Grandparenting rules provide that sales of new homes will not be subject to the increased HST rate where the written agreement of purchase and sale is entered into before March 30, 2016. For grandparenting to apply, both the land and building portion of the housing must be supplied by the builder under the same agreement. There are certain exceptions to the application of this rule.

If a person enters into an agreement to have new housing constructed on land that the person owns or purchases separately, the transitional rules for supplies of services will apply (see above: supply of services) and the transitional rules for sales of real property will apply to the purchase of the land.

Builder disclosure requirements

If a written agreement of purchase and sale for a newly constructed or substantially renovated home is entered into after March 30, 2016 and before July 1, 2016, the builder will be required to disclose in the written agreement of purchase and sale either the total tax payable in respect of the sale and whether that total is net of the GST new housing rebate, if applicable, or the total of the rates at which tax is payable in respect of the sale (i.e., either 13% or 15% HST).

If the builder does not make a disclosure as outlined above and ownership and possession of the home are transferred after June 30, 2016, the builder will be deemed to have collected 15% HST and the purchaser will not be liable to pay any additional HST in respect of the sale.

Builder reporting requirements

Builders affected by these proposed transitional housing measures may be required to file their GST/HST returns electronically.3 Non-registrant builders affected by these proposed transitional housing measures will be required to report the same transitional information on Form GST62.4

Other transitional rules

Returns and exchanges

The following rules will generally apply where a person purchases property before July 2016 that is subject to the 13% HST, but returns it after June 30, 2016:

  • If the property is returned and a refund of all or part of the consideration for the property is given, the HST at a rate of 13% will be refunded in respect of the consideration or part thereof.
  • If a straight exchange is made resulting in neither a refund nor an additional payment, HST will neither be refundable on the exchanged property nor payable on the replacement property.
  • In the case of any other exchange, the HST at a rate of 13% will be refunded in respect of the consideration or part thereof for the exchanged property and the HST at a rate of 15% will be payable on the replacement property.

Property and services brought into New Brunswick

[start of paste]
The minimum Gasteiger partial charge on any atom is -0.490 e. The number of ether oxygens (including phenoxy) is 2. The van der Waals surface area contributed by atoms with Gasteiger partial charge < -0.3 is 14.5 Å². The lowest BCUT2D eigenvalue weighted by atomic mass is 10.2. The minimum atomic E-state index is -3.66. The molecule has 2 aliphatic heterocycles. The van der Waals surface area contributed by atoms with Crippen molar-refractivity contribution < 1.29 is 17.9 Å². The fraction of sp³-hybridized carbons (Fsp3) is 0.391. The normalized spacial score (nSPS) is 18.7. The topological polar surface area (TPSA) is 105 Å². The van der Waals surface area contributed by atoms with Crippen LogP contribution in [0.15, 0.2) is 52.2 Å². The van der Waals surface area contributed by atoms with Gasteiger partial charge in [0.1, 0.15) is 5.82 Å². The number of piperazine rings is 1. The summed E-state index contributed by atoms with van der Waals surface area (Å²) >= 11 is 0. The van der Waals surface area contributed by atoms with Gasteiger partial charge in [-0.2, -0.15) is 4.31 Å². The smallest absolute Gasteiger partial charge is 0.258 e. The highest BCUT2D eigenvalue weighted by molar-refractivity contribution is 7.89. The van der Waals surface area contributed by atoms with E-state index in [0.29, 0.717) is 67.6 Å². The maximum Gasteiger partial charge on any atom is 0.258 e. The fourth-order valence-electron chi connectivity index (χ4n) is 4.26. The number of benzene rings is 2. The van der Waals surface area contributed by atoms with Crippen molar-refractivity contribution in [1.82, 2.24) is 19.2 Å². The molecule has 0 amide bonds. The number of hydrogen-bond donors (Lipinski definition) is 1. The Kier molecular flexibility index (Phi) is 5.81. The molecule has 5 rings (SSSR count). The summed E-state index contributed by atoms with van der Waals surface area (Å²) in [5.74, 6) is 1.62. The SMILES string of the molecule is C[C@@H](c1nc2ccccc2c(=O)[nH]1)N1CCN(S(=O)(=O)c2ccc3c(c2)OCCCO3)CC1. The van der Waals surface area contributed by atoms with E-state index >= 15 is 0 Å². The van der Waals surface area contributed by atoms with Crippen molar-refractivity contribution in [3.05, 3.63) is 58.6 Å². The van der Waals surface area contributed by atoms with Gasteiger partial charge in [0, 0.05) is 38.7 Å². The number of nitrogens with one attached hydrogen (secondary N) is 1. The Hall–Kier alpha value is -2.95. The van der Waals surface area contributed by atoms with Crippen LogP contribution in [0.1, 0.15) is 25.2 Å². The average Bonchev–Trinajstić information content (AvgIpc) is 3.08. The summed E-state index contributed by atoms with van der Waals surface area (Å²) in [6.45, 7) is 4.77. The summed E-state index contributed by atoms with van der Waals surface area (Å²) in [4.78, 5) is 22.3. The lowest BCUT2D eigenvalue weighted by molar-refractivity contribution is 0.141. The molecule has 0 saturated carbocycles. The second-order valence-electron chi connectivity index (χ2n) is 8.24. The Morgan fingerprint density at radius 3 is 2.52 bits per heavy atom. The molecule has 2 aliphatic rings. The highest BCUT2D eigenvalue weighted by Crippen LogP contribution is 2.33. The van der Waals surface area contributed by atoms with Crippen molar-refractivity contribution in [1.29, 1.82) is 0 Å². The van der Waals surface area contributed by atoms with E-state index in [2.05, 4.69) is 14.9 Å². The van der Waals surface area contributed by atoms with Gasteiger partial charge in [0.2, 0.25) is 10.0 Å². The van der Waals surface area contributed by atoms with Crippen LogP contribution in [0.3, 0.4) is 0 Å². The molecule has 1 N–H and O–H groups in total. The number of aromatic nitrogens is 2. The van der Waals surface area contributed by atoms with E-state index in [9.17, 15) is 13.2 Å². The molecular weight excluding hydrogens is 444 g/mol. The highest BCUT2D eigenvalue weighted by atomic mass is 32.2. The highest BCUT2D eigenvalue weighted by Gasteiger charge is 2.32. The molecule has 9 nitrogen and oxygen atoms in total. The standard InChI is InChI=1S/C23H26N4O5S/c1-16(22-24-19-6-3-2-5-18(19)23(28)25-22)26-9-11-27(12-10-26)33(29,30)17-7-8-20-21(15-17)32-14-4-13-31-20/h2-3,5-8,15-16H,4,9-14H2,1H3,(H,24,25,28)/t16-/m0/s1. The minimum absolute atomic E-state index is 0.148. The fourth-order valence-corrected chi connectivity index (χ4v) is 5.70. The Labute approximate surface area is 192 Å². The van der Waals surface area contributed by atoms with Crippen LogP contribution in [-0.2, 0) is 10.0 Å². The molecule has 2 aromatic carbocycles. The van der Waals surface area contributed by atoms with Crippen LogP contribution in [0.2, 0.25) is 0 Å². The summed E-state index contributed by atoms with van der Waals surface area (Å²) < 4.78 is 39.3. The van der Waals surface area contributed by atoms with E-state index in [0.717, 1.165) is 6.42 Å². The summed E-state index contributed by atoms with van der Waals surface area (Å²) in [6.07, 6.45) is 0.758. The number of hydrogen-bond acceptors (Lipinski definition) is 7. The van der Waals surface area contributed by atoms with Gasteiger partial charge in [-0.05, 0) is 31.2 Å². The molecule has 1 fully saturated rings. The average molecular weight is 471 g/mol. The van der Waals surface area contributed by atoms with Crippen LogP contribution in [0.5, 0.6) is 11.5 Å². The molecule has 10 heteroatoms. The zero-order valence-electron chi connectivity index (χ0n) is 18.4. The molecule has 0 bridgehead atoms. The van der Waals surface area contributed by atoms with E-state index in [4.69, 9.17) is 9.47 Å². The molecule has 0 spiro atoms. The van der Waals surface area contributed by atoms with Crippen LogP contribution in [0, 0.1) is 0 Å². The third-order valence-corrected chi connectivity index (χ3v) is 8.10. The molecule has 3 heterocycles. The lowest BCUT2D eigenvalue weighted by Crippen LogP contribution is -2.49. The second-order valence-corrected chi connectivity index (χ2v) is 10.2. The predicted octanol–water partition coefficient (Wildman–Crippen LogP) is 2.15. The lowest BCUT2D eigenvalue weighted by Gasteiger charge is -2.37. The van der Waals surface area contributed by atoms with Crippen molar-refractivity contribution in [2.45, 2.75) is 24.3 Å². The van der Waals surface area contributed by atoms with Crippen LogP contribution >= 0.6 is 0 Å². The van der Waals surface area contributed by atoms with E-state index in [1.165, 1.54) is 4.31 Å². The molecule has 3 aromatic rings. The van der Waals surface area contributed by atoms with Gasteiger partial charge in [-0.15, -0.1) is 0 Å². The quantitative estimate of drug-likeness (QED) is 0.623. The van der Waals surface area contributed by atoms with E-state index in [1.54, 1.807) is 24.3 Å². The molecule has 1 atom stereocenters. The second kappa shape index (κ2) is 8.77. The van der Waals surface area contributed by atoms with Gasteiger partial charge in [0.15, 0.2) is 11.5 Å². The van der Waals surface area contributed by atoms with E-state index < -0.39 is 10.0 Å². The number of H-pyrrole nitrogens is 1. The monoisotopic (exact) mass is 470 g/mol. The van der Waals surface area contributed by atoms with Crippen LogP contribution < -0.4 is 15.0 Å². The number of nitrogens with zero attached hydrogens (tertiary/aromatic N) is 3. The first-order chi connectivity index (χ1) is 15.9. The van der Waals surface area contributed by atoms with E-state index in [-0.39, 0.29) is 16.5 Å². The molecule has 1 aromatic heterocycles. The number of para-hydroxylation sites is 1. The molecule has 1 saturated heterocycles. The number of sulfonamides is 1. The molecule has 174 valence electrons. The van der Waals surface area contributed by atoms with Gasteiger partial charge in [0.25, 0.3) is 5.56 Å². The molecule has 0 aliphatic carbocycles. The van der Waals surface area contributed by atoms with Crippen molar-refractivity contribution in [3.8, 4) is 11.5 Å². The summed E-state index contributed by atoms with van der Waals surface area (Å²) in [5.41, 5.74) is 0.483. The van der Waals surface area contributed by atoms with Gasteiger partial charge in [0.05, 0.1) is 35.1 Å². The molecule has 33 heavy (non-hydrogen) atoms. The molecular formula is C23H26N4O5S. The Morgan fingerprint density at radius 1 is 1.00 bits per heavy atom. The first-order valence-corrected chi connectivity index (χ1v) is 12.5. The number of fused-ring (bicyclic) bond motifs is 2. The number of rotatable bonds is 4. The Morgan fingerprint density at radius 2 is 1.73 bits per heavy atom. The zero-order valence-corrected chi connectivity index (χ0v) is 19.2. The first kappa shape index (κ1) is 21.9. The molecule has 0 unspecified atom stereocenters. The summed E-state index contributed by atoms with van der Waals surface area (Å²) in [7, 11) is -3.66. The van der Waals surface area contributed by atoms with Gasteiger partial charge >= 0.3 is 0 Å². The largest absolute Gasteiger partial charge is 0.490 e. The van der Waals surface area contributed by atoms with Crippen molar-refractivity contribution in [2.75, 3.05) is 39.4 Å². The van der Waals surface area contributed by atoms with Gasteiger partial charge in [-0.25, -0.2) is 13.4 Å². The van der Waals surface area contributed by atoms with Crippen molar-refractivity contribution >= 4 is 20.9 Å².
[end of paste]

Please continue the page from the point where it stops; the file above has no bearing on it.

Persons bringing property and services into New Brunswick from another province after June 30, 2016 may be required to self-assess the provincial component of the HST (or a part thereof, where the provincial component was not previously paid at a rate equal to or greater than the rate for New Brunswick (10%)).5

Where consideration is due or paid after June 30, 2016, the 10% rate will apply to a service or intangible personal property supplied in another province to a resident of New Brunswick.

Imported goods

The 15% HST rate will generally apply to non-commercial goods that are imported by a resident of New Brunswick after June 30, 2016 or that are imported before July 1, 2016 but are accounted for under the relevant provisions of the federal Customs Act after June 30, 2016.

A person importing a specified motor vehicle or commercial goods into the province after June 30, 2016 will generally be liable for the 10% provincial component of the HST. However, a GST/HST registrant who imports commercial goods into the province for consumption, use or supply exclusively in the course of the registrant's commercial activities will not be required to self-assess the provincial component of the tax.

Imported taxable supplies

The recipient of an imported taxable supply6 is generally required to self-assess and pay the tax on the value of the consideration for the supply.

Both the 10% provincial component of the HST and the 5% federal component will apply for imported taxable supplies made after June 30, 2016 or to supplies made before July 1, 2016 to the extent the consideration for that supply becomes due without having been paid, or is paid without having become due, after June 30, 2016.

Financial institutions

Special rules will apply to financial institutions (FIs) in respect of periods that begin before July 1, 2016 and end on or after that date.

For the purposes of determining the liability for the provincial component of the HST of